FIG. 4 shows a top view of a QFP packaged integrated circuit device under 2D lighting designed to highlight voids 41 and package marking 42. This lighting is provided such that after the camera captures the image, the computer system and software can analyze the image data to determine if voids exist in the plastic package and that the quality of marking 42 is acceptable under pre-set criteria. Typically, the software application used in the computer system identifies the marking 42 and compares it to a predefined set of acceptable templates or other measures, and if the package marking falls within a certain acceptable threshold or range, the marking is acceptable. Other defect classification approaches could be used. If the marking is not considered acceptable, the package marking is classified as having a certain defect, and either an indication is immediately made to the operator, or the defect is logged in a form that is available for later use in identifying the defective units. In addition, the camera in conjunction with the computer and software makes it possible to detect and note the X and Y location of the leads, 43. The system uses the X and Y location information to determine the integrity of lead dimensions and identify defects such as bent-lead and lead pitch defects. In addition, the X and Y location of the leads is used to control and strobe the laser light at the right spot for the camera to determine 3 D information in subsequent steps.
Referring to FIG. 5, a QFP 16a is under 3D lighting designed to highlight dimensional defects such as coplanarity of leads or other normally coplanar surfaces. The laser light reflects back from the leads as shown in 51. A shift 52 in the laser line because the lead being illuminated has lifted by some amount. The camera only detects the view as shown by laser light 53 falling on the leads with the defect being highlighted by 54. The leads could have been anywhere in the image, hence the initial picture captured by 2D is analyzed by the computer and the application software to determine the X-Y location of the leads. The laser sources are then moved across the device and fired at approximately the position where the laser would fall on the leads.
Computer and software analysis made on the location of the laser line with respect to the position of the scanner provides information as to the 3d displacement of that lead. The principal behind the computer analysis is based on structured lighting. i.e: if the laser source is at a certain location, and the light is detected by the camera and software at a certain location, then the point at which the laser light fell on the object being examined is at some determinable location in 3D. If the object was either higher or lower in 3D,(z-axis offset from the X-Y plane) then the laser light would be detected at different locations by the camera. This information can be used to identify defects, or possibly to control lead conditioning equipment which may correct the defect by straightening or otherwise operating on the leads identified as not acceptable by the 3D criteria analysis.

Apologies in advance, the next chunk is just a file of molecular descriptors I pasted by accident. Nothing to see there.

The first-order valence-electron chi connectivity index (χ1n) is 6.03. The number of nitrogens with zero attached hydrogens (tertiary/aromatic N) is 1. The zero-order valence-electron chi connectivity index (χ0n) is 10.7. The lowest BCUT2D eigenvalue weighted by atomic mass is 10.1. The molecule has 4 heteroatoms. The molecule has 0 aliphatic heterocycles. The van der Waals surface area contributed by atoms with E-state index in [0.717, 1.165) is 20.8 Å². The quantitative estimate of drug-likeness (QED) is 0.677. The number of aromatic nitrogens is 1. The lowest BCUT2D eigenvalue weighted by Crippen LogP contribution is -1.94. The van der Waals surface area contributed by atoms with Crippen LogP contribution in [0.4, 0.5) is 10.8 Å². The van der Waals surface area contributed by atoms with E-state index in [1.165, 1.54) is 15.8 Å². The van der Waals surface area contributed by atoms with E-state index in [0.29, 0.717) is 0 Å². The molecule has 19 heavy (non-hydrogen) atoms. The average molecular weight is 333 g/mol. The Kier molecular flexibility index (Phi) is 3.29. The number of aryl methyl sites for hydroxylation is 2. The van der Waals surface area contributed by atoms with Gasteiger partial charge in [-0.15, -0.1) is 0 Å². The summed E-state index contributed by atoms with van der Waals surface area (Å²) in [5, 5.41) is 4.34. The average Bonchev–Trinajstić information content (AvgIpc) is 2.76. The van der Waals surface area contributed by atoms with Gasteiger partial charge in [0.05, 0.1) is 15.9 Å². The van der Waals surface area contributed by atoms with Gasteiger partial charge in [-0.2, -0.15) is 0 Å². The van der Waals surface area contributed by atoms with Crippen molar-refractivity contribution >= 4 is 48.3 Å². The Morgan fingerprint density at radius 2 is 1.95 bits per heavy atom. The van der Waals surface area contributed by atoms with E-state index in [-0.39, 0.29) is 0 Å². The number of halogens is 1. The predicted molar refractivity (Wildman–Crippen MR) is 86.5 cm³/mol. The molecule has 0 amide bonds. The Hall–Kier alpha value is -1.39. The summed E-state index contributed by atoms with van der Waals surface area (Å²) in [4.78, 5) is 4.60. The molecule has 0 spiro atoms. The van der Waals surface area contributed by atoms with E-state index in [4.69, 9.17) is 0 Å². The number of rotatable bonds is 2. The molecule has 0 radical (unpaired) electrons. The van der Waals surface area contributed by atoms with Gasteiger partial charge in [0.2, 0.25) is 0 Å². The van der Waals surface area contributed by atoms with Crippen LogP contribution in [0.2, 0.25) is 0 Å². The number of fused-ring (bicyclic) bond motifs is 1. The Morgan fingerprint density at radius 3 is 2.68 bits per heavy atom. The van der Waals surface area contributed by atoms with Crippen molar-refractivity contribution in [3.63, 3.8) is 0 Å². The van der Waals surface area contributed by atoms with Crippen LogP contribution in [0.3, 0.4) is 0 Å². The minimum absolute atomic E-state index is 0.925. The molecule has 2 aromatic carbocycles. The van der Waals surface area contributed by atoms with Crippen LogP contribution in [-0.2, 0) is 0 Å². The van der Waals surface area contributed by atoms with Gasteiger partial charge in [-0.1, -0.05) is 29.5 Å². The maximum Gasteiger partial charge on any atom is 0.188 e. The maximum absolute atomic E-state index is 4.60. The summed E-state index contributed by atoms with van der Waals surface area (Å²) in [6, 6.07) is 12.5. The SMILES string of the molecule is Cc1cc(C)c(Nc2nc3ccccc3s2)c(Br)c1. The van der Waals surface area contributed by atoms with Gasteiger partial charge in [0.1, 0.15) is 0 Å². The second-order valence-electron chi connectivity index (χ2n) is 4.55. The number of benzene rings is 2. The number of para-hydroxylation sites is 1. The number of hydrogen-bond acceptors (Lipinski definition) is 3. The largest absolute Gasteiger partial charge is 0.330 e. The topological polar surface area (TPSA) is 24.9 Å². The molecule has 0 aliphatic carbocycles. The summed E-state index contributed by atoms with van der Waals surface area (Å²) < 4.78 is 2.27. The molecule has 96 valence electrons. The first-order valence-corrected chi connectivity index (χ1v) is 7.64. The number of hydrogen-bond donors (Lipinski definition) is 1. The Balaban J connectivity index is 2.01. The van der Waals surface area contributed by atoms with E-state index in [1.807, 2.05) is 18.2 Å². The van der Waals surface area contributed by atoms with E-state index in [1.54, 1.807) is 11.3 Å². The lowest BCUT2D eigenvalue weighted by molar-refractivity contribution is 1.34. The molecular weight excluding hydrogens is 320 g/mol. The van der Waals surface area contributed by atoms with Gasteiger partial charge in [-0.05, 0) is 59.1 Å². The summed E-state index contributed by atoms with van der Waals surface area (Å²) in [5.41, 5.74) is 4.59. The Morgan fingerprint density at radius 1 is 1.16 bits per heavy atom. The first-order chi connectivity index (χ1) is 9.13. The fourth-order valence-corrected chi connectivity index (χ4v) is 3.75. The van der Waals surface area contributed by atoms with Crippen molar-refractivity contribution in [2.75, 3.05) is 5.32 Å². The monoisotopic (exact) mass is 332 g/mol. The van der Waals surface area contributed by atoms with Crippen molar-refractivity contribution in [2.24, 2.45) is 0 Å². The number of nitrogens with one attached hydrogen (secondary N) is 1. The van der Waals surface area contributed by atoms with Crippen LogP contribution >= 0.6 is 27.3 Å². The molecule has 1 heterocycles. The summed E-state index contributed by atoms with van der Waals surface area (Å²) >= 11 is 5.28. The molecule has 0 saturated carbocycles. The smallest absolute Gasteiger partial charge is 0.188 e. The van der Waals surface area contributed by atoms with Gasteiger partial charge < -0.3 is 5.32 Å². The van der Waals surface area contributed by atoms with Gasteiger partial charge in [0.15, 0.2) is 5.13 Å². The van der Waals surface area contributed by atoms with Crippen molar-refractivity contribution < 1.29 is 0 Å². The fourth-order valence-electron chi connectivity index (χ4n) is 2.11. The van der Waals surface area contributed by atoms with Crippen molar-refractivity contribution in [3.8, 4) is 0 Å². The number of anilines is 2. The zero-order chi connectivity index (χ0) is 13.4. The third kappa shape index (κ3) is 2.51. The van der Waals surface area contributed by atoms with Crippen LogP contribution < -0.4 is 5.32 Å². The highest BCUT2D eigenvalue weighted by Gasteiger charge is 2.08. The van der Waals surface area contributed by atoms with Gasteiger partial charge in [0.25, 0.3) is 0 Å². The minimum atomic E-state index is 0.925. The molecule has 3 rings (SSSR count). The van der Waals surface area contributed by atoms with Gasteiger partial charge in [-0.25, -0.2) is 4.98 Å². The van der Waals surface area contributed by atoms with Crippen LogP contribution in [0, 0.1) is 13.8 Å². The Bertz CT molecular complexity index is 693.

Referring to FIG. 6, a BGA 16b is under 3D lighting designed to highlight dimensional defects such as height, width or location of balls. The laser light reflects back from the balls as shown in 56. A shift would be caused in the laser line if a ball being illuminated was larger or out of location by some amount. The camera only detects the view as shown by laser light 58 reflecting back from the balls. The balls could have been anywhere in the image, hence the initial picture captured by 2D is analyzed by the computer and the application software to determine the X-Y location of the balls. The laser sources are then moved across the device and fired at approximately the position where the laser would fall on the balls. The best reflection is actually before the laser reaches the center of the balls. Computer and software analysis made on the location of the laser line with respect to the position of the scanner provides information as to the 3d displacement of each ball.
Referring now to FIG. 7, a method for examining a workpiece according to the present invention is referred to generally by reference numeral 76. The first step 78 is performed by illuminating the object and using the CCD camera to capture and store an image.
The second step 80 involves applying software to the captured image data to determine 2D criteria, such as package voids, package marking, and lead locations. This step can complete the 2D analysis and sets up the data required for the 3D analysis. Where the 2D analysis performed by the software indicates a need for further 3D analysis, the third step is performed at those locations.
The third step 82 involves capturing additional image data using the camera and the laser sources at the locations where a 3D criteria inspection is required.